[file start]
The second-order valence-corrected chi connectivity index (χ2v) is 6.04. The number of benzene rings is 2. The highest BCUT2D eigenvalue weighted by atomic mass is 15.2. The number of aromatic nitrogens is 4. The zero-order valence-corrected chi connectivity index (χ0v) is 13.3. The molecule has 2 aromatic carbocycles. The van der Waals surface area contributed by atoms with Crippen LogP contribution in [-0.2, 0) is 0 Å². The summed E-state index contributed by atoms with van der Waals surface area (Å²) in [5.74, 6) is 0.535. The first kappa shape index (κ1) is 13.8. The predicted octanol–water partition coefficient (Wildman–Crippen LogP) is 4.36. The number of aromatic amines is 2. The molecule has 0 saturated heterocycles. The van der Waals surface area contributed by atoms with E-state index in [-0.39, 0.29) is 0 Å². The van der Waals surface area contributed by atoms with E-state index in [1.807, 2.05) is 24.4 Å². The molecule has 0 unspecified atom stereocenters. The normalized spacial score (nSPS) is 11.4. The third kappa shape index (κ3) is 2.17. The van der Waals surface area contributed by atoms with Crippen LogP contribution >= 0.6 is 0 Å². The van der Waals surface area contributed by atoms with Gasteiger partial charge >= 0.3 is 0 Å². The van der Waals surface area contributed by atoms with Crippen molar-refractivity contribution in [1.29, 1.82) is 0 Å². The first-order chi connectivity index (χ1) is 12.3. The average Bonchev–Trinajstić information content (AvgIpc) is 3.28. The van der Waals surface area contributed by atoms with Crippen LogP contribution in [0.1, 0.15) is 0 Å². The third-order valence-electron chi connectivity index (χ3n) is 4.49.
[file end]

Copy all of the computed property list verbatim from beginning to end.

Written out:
The second-order valence-corrected chi connectivity index (χ2v) is 6.04. The number of benzene rings is 2. The highest BCUT2D eigenvalue weighted by atomic mass is 15.2. The number of aromatic nitrogens is 4. The zero-order valence-corrected chi connectivity index (χ0v) is 13.3. The molecule has 2 aromatic carbocycles. The van der Waals surface area contributed by atoms with Crippen LogP contribution in [-0.2, 0) is 0 Å². The summed E-state index contributed by atoms with van der Waals surface area (Å²) in [5.74, 6) is 0.535. The first kappa shape index (κ1) is 13.8. The predicted octanol–water partition coefficient (Wildman–Crippen LogP) is 4.36. The number of aromatic amines is 2. The molecule has 0 saturated heterocycles. The van der Waals surface area contributed by atoms with E-state index in [-0.39, 0.29) is 0 Å². The van der Waals surface area contributed by atoms with E-state index in [1.807, 2.05) is 24.4 Å². The molecule has 0 unspecified atom stereocenters. The normalized spacial score (nSPS) is 11.4. The third kappa shape index (κ3) is 2.17. The van der Waals surface area contributed by atoms with Crippen LogP contribution >= 0.6 is 0 Å². The van der Waals surface area contributed by atoms with Gasteiger partial charge >= 0.3 is 0 Å². The van der Waals surface area contributed by atoms with Crippen molar-refractivity contribution in [1.29, 1.82) is 0 Å². The first-order chi connectivity index (χ1) is 12.3. The average Bonchev–Trinajstić information content (AvgIpc) is 3.28. The van der Waals surface area contributed by atoms with Crippen LogP contribution in [0.1, 0.15) is 0 Å². The third-order valence-electron chi connectivity index (χ3n) is 4.49.